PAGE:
An exercise stress echocardiogram is a combination of exercise stress test with the information which can be obtained by echocardiogram, which increases the accuracy of the test. Diagnosing coronary artery disease and assessing your risk for heart attacks early on can help prevent future complications.
The Accuracy of Stress Echocardiography is approximately 85-90%
- This test normally takes between 45 and 60 minutes.
- Make sure not to eat or drink anything for two to three hours before the test.
- Avoid things that interfere with your heart rate such as coffee, nicotine.
- If you take medications, ask your doctor if you should withhold them prior to the test.
- Wear comfortable, loose-fitting clothes and good walking or running shoes.
The test will be explained to you and you will be asked to sign a consent form prior to starting the test.
The first stage of the test involves taking pictures of your heart when you are at rest. At this point, you are also screened for suitability and to ensure that there are no contraindication for the test.
The second stage of the test involves the treadmill, which the speed and slope increase according to the protocol chosen. Your blood pressure and ECG (electrocardiogram) will be monitored closely by staff. During this stage, if you experience any chest discomfort, marked breathlessness or fatigue, be sure to let the staff know.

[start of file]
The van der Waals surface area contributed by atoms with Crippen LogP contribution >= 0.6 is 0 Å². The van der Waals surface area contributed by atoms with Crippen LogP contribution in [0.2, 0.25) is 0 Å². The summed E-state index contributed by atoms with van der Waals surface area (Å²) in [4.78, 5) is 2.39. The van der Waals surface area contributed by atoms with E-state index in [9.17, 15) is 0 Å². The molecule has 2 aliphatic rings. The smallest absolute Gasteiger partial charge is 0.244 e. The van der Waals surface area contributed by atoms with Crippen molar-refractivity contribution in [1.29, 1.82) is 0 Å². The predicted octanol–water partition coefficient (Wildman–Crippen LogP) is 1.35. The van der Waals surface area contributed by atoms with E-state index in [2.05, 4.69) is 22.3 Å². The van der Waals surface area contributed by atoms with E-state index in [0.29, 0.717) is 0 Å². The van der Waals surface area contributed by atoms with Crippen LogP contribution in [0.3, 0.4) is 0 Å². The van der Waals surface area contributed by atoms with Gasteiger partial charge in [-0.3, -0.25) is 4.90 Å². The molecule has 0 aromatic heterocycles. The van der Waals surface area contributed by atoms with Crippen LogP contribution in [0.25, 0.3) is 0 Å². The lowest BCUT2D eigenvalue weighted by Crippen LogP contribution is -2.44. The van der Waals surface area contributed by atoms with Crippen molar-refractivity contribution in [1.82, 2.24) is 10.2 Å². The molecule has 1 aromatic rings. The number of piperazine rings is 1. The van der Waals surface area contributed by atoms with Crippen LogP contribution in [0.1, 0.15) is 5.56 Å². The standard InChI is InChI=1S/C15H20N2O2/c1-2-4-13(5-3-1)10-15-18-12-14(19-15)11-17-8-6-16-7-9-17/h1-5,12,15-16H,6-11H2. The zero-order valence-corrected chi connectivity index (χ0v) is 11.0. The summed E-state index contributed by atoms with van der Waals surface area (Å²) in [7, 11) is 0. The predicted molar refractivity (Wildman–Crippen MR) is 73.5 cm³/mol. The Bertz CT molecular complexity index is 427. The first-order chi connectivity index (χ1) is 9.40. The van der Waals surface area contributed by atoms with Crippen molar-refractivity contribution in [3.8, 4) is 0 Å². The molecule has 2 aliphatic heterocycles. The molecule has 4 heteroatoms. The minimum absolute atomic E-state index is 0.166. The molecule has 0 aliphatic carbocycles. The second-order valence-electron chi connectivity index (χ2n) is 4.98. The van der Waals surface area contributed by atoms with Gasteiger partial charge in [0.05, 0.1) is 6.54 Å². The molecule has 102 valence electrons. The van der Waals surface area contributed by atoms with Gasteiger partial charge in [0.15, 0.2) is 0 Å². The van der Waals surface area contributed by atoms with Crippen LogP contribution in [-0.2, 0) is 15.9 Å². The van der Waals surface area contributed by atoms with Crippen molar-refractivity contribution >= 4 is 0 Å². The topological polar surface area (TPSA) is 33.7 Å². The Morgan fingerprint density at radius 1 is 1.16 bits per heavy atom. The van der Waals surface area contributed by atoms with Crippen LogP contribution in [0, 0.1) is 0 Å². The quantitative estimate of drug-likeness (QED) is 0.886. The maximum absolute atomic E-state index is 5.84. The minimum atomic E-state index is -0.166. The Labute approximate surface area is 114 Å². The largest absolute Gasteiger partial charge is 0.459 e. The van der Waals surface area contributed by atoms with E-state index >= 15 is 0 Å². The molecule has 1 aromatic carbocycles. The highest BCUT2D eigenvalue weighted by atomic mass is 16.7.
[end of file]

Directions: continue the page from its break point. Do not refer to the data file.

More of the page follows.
Once the exercise is complete, you will be quickly guided back for more images of your heart.
The stressed images are then compared to the resting images for comparison.
Risks with this procedure
This test is safe and noninvasive. Complications are rare. The most common occur only occur in 3:1,000 people but can include: an abnormal heart rhythm, dizziness or fainting and heart attack. There is a risk of heart attack in 1:2,500 people and a risk of death in 1:10,000 people.
Your Cardiologist will explain your test results to you. If the results are normal, your heart is working properly and your blood vessels are probably not blocked due to coronary artery disease. Abnormal test results may mean that a heart attack has damaged your heart previously, or that your heart is not pumping effectively due to a blockage in your blood vessels.
A report will be sent to your referring Doctor on the same day. You should contact your referring Doctor for your results and to discuss if any follow up is required.